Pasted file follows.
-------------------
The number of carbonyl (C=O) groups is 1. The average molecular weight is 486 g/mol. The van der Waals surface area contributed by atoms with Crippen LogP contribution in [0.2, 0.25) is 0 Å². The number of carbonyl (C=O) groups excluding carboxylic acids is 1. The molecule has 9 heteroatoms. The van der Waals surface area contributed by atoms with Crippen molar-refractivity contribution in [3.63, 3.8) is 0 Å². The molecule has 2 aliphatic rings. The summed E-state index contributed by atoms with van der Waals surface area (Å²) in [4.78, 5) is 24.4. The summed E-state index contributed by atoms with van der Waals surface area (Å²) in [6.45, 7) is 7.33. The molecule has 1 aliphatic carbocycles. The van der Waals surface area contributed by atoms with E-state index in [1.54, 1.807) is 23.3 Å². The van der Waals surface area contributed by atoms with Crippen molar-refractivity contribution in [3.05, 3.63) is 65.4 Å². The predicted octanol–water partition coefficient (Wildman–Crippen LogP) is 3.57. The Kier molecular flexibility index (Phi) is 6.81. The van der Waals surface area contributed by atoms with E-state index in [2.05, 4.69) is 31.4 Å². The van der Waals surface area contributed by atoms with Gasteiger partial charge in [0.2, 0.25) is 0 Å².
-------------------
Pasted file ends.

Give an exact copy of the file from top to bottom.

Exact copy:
The number of carbonyl (C=O) groups is 1. The average molecular weight is 486 g/mol. The van der Waals surface area contributed by atoms with Crippen LogP contribution in [0.2, 0.25) is 0 Å². The number of carbonyl (C=O) groups excluding carboxylic acids is 1. The molecule has 9 heteroatoms. The van der Waals surface area contributed by atoms with Crippen molar-refractivity contribution in [3.63, 3.8) is 0 Å². The molecule has 2 aliphatic rings. The summed E-state index contributed by atoms with van der Waals surface area (Å²) in [4.78, 5) is 24.4. The summed E-state index contributed by atoms with van der Waals surface area (Å²) in [6.45, 7) is 7.33. The molecule has 1 aliphatic carbocycles. The van der Waals surface area contributed by atoms with E-state index in [1.54, 1.807) is 23.3 Å². The van der Waals surface area contributed by atoms with Crippen molar-refractivity contribution in [3.05, 3.63) is 65.4 Å². The predicted octanol–water partition coefficient (Wildman–Crippen LogP) is 3.57. The Kier molecular flexibility index (Phi) is 6.81. The van der Waals surface area contributed by atoms with E-state index in [2.05, 4.69) is 31.4 Å². The van der Waals surface area contributed by atoms with Gasteiger partial charge in [0.2, 0.25) is 0 Å².